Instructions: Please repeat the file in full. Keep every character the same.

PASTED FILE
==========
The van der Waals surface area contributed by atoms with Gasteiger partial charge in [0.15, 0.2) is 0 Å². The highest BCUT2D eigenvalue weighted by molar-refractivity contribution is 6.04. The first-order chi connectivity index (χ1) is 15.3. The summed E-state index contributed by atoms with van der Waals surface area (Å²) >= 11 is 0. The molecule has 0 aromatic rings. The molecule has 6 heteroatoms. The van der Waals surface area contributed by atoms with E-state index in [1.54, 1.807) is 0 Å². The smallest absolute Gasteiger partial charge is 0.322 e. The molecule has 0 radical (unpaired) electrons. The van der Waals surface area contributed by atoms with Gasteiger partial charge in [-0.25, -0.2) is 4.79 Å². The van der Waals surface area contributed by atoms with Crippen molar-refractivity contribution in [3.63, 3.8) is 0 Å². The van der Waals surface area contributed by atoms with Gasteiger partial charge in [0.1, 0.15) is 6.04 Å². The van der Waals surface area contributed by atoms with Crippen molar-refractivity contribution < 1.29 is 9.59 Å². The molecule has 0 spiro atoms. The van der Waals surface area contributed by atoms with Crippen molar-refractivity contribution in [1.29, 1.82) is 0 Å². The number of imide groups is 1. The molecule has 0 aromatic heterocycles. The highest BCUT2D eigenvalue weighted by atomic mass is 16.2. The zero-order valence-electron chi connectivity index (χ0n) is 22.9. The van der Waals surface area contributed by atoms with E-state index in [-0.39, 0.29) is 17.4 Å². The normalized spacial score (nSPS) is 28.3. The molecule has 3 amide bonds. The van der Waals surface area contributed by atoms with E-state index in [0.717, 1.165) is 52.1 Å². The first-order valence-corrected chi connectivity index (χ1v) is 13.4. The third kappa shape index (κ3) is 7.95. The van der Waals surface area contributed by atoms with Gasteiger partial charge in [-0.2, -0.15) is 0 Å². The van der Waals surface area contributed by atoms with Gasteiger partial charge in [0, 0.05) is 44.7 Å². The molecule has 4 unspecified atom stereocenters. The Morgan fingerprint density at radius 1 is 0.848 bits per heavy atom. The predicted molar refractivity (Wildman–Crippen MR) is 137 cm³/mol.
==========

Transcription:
The van der Waals surface area contributed by atoms with Gasteiger partial charge in [0.15, 0.2) is 0 Å². The highest BCUT2D eigenvalue weighted by molar-refractivity contribution is 6.04. The first-order chi connectivity index (χ1) is 15.3. The summed E-state index contributed by atoms with van der Waals surface area (Å²) >= 11 is 0. The molecule has 0 aromatic rings. The molecule has 6 heteroatoms. The van der Waals surface area contributed by atoms with E-state index in [1.54, 1.807) is 0 Å². The smallest absolute Gasteiger partial charge is 0.322 e. The molecule has 0 radical (unpaired) electrons. The van der Waals surface area contributed by atoms with Gasteiger partial charge in [-0.25, -0.2) is 4.79 Å². The van der Waals surface area contributed by atoms with Crippen molar-refractivity contribution in [3.63, 3.8) is 0 Å². The van der Waals surface area contributed by atoms with Gasteiger partial charge in [0.1, 0.15) is 6.04 Å². The van der Waals surface area contributed by atoms with Crippen molar-refractivity contribution < 1.29 is 9.59 Å². The molecule has 0 spiro atoms. The van der Waals surface area contributed by atoms with Crippen molar-refractivity contribution in [1.29, 1.82) is 0 Å². The number of imide groups is 1. The molecule has 0 aromatic heterocycles. The highest BCUT2D eigenvalue weighted by atomic mass is 16.2. The zero-order valence-electron chi connectivity index (χ0n) is 22.9. The van der Waals surface area contributed by atoms with E-state index in [-0.39, 0.29) is 17.4 Å². The normalized spacial score (nSPS) is 28.3. The molecule has 3 amide bonds. The van der Waals surface area contributed by atoms with E-state index in [0.717, 1.165) is 52.1 Å². The first-order valence-corrected chi connectivity index (χ1v) is 13.4. The third kappa shape index (κ3) is 7.95. The van der Waals surface area contributed by atoms with Gasteiger partial charge in [-0.2, -0.15) is 0 Å². The van der Waals surface area contributed by atoms with Gasteiger partial charge in [0, 0.05) is 44.7 Å². The molecule has 4 unspecified atom stereocenters. The Morgan fingerprint density at radius 1 is 0.848 bits per heavy atom. The predicted molar refractivity (Wildman–Crippen MR) is 137 cm³/mol.